Franklin's lightning experiment, 1752

Franklin's lightning experiment, 1752

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Credit: KING'S COLLEGE LONDON/SCIENCE PHOTO LIBRARY

Caption: Franklin's lightning experiment. Historical artwork of the US scientist Benjamin Franklin (1706-1790) and his son William, performing their famous lightning experiment. On 15 June 1752 they flew a kite during a thunderstorm, with a metal wire on the kite attracting a lightning strike. Electricity flowed down the string to a key, charging a Leyden jar (capacitor, not seen). This experiment proved that lightning was an electrical phenomenon, and supported Franklin's invention of lightning rods. Some scientists died repeating the experiment. Illustration from 'Electric science : its history, phenomena, and applications' (1853) by Frederick C. Bakewell.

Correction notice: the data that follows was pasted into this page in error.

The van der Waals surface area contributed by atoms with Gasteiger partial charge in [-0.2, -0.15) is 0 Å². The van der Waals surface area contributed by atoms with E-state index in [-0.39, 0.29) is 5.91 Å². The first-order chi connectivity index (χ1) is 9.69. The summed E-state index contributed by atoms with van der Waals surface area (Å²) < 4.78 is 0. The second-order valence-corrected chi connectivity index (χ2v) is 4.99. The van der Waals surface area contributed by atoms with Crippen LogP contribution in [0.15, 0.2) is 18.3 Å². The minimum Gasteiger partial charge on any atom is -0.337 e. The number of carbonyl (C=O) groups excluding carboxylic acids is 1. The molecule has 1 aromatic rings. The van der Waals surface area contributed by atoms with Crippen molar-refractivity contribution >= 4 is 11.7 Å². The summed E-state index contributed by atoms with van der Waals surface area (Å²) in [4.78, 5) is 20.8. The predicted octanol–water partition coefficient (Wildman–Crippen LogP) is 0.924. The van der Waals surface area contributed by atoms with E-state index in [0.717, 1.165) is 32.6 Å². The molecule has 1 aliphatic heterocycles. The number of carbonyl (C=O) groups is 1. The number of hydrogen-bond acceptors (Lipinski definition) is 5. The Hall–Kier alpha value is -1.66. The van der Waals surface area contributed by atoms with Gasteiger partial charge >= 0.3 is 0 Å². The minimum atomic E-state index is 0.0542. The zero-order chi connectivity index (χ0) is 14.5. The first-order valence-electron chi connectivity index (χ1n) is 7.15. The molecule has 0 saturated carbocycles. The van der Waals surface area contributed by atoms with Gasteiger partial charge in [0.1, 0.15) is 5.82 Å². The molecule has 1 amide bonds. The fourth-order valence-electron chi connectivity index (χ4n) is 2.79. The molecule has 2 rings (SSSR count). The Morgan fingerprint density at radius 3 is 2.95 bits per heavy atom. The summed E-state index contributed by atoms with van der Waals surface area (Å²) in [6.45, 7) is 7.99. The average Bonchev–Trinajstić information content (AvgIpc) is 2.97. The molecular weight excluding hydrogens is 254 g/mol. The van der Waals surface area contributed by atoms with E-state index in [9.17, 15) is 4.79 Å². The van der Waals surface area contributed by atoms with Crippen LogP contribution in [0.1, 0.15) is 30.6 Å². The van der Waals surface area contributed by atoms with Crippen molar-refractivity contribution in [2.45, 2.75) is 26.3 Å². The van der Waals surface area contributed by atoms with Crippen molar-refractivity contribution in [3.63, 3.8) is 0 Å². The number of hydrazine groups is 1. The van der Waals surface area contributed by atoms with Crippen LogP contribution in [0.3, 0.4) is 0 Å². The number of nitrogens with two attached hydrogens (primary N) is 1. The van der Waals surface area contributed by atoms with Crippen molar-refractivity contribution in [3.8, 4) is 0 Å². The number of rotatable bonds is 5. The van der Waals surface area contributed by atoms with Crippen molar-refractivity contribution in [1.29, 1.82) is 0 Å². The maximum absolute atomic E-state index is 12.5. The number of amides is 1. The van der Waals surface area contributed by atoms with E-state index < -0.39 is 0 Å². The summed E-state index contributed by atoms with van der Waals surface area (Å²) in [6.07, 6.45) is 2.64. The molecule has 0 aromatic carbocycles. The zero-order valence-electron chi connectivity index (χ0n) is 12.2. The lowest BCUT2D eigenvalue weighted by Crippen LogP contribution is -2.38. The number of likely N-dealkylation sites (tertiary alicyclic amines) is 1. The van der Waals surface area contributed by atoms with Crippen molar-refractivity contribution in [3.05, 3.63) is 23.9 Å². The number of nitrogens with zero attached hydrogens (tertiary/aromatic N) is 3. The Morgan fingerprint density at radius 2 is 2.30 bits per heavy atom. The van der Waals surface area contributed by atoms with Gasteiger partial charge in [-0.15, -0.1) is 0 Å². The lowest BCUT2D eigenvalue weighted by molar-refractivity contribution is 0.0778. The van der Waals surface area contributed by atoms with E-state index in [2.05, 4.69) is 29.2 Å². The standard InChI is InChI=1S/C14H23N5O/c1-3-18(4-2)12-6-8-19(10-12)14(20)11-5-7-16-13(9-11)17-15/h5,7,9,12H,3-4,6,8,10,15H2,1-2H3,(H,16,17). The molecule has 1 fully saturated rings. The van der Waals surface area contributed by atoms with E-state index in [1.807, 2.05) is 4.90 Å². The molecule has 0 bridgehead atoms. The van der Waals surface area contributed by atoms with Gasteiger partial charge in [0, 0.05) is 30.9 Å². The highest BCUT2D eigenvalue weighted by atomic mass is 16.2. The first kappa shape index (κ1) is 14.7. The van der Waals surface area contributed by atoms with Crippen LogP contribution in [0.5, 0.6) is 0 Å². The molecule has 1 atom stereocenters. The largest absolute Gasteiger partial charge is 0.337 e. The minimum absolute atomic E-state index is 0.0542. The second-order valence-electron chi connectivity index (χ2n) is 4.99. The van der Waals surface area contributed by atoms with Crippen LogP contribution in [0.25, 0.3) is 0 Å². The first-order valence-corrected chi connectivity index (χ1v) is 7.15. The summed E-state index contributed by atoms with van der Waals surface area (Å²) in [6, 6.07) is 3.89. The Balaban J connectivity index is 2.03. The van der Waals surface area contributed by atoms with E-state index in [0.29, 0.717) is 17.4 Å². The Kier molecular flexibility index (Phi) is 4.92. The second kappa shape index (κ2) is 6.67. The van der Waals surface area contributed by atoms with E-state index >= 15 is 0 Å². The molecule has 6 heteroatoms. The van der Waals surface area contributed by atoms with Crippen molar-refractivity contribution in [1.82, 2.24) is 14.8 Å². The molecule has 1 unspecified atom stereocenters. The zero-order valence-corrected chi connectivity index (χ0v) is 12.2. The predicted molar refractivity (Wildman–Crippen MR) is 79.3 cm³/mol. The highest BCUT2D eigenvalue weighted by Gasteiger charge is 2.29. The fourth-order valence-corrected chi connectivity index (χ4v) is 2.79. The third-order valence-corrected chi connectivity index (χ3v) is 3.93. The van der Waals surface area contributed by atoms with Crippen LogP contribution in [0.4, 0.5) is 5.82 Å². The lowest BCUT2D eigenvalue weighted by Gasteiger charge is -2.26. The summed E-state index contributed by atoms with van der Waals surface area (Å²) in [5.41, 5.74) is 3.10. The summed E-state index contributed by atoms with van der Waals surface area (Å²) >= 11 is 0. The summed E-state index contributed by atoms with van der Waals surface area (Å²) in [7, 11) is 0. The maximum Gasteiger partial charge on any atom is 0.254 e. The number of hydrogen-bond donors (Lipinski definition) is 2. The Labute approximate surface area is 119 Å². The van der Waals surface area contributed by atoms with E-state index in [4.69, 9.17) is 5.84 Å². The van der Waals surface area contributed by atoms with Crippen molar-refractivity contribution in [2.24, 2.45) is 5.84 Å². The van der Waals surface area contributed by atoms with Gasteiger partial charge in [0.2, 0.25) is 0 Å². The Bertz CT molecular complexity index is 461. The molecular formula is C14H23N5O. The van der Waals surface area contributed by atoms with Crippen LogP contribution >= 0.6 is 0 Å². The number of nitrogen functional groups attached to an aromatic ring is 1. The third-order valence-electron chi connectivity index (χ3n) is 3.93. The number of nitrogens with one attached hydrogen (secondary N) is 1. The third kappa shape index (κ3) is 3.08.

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Keywords: 1700s, 1752, 18th century, and applications, artwork, benjamin franklin, black-and-white, danger, dangerous, electric science its history, electrical storm, electricity, experiment, experimenting, frederick c. bakewell, historical, history, illustration, kite, kite flying, lightning, man, meteorological, meteorology, monochrome, nature of lightning, north america, north american, people, phenomena, philidelphia, physical, physics, son, storm, weather, william franklin

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